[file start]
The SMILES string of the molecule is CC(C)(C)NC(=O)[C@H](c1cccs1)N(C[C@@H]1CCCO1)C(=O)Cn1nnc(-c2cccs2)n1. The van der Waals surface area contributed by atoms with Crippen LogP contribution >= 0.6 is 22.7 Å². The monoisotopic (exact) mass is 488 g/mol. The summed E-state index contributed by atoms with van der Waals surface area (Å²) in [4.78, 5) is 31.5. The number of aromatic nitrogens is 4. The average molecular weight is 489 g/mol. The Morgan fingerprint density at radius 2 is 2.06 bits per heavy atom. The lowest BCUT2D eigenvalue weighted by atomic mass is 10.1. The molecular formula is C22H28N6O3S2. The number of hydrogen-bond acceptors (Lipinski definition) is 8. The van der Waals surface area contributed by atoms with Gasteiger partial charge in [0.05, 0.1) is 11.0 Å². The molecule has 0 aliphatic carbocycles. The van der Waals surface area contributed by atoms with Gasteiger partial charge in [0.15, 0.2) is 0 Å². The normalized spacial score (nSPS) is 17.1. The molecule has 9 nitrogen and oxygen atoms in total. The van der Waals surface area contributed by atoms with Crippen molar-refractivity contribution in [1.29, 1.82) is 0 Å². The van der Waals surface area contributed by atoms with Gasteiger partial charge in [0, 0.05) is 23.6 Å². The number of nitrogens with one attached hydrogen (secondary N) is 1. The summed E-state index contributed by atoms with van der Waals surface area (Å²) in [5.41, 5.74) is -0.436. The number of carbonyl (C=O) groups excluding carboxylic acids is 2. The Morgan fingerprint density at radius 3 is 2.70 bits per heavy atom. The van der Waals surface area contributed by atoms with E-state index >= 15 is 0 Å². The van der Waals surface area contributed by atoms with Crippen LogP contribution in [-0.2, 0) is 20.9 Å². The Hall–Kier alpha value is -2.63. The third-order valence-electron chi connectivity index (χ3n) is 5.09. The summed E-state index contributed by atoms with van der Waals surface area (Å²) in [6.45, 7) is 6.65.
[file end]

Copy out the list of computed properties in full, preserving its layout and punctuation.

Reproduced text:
The SMILES string of the molecule is CC(C)(C)NC(=O)[C@H](c1cccs1)N(C[C@@H]1CCCO1)C(=O)Cn1nnc(-c2cccs2)n1. The van der Waals surface area contributed by atoms with Crippen LogP contribution >= 0.6 is 22.7 Å². The monoisotopic (exact) mass is 488 g/mol. The summed E-state index contributed by atoms with van der Waals surface area (Å²) in [4.78, 5) is 31.5. The number of aromatic nitrogens is 4. The average molecular weight is 489 g/mol. The Morgan fingerprint density at radius 2 is 2.06 bits per heavy atom. The lowest BCUT2D eigenvalue weighted by atomic mass is 10.1. The molecular formula is C22H28N6O3S2. The number of hydrogen-bond acceptors (Lipinski definition) is 8. The van der Waals surface area contributed by atoms with Gasteiger partial charge in [0.05, 0.1) is 11.0 Å². The molecule has 0 aliphatic carbocycles. The van der Waals surface area contributed by atoms with Gasteiger partial charge in [0.15, 0.2) is 0 Å². The normalized spacial score (nSPS) is 17.1. The molecule has 9 nitrogen and oxygen atoms in total. The van der Waals surface area contributed by atoms with Crippen molar-refractivity contribution in [1.29, 1.82) is 0 Å². The van der Waals surface area contributed by atoms with Gasteiger partial charge in [0, 0.05) is 23.6 Å². The number of nitrogens with one attached hydrogen (secondary N) is 1. The summed E-state index contributed by atoms with van der Waals surface area (Å²) in [5.41, 5.74) is -0.436. The number of carbonyl (C=O) groups excluding carboxylic acids is 2. The Morgan fingerprint density at radius 3 is 2.70 bits per heavy atom. The van der Waals surface area contributed by atoms with E-state index >= 15 is 0 Å². The van der Waals surface area contributed by atoms with Crippen LogP contribution in [-0.2, 0) is 20.9 Å². The Hall–Kier alpha value is -2.63. The third-order valence-electron chi connectivity index (χ3n) is 5.09. The summed E-state index contributed by atoms with van der Waals surface area (Å²) in [6.45, 7) is 6.65.